re: The most important lesson that the success of JavaScript has taught us VIEW POST

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people who do use nodejs are one the most sophisticated programmers out there.

That is fanboy talk.
NodeJS is crushing nothing.
It is not used in most of the tech companies.

Please know that I saw your comment part questioning my programming capabilities before you erase it.

I doubt your credibility as a programmer as you use typescript when you have es6

I contributed to numerous open source projects among them Hibernate, Chrome, Spring and Maven.
PTAL github.com/pulls?utf8=%E2%9C%93&q=...
But maybe you googled me after posting your comment.
So I think I am entitled give an opinion on the subject.

Whatever the context, we should try to question the hype.

Last week, while every hipster was crying on the roof that Gradle >>> Maven, we discovered that Gradle was not so great.
Gradle support of Java 9 (started in 2016) is still experimental and buggy. By default, Gradle log output give zero information in case of failure. You cannot debug your Gradle script from IntelliJ.

Docker is another type. I think Docker is great, but not being able to start a container as the current user without scripting it is just lame.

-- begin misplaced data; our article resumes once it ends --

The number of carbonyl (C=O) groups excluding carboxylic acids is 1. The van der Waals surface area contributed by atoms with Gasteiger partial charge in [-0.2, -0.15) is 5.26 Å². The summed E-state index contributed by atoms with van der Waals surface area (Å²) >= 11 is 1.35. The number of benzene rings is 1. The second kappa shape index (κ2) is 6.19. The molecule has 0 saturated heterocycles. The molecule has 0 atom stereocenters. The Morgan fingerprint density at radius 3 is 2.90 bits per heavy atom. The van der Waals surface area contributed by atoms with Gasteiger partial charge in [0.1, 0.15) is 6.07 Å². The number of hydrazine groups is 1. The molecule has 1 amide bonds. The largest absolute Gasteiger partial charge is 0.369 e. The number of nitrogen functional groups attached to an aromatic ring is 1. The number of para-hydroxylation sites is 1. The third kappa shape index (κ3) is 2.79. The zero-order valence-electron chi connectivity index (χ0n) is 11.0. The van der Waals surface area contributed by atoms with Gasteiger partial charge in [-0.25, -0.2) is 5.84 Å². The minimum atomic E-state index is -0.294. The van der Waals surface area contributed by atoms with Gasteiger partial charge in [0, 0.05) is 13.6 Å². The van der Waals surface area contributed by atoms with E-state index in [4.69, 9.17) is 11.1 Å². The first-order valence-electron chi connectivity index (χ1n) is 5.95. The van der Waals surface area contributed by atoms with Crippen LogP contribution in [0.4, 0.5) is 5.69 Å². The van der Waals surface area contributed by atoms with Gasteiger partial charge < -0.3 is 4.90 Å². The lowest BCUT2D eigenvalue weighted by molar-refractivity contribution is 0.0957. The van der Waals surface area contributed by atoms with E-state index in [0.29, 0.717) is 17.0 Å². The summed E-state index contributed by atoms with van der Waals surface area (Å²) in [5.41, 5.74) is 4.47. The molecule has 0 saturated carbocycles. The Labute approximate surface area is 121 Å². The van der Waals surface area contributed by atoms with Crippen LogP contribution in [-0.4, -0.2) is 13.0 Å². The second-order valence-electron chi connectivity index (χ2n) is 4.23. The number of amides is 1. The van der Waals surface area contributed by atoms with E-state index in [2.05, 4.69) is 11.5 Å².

I tried node as backend on little projects.
I think node is way behind JVM in the backend land because:

  • The ecosystem is not mature
  • Monitoring/profiling is not mature
  • The single threaded aspect is just an issue more than anything else
  • javascript (can be fixed with TS)
  • if you want to go all async, you can use Vert.x

But I enjoy building node CLI tools. With TS. I use it to build frontends. With TS.

At work, our main soft is a Java project made of 19 Millions lines of code. Can you imagine that with a weak typed langage like Python, Javascript or Ruby? You may answer microservices. But even a microservice have a few thousands lines of code.

IMO, weak typed langage are good for prototyping and other disposable projects.

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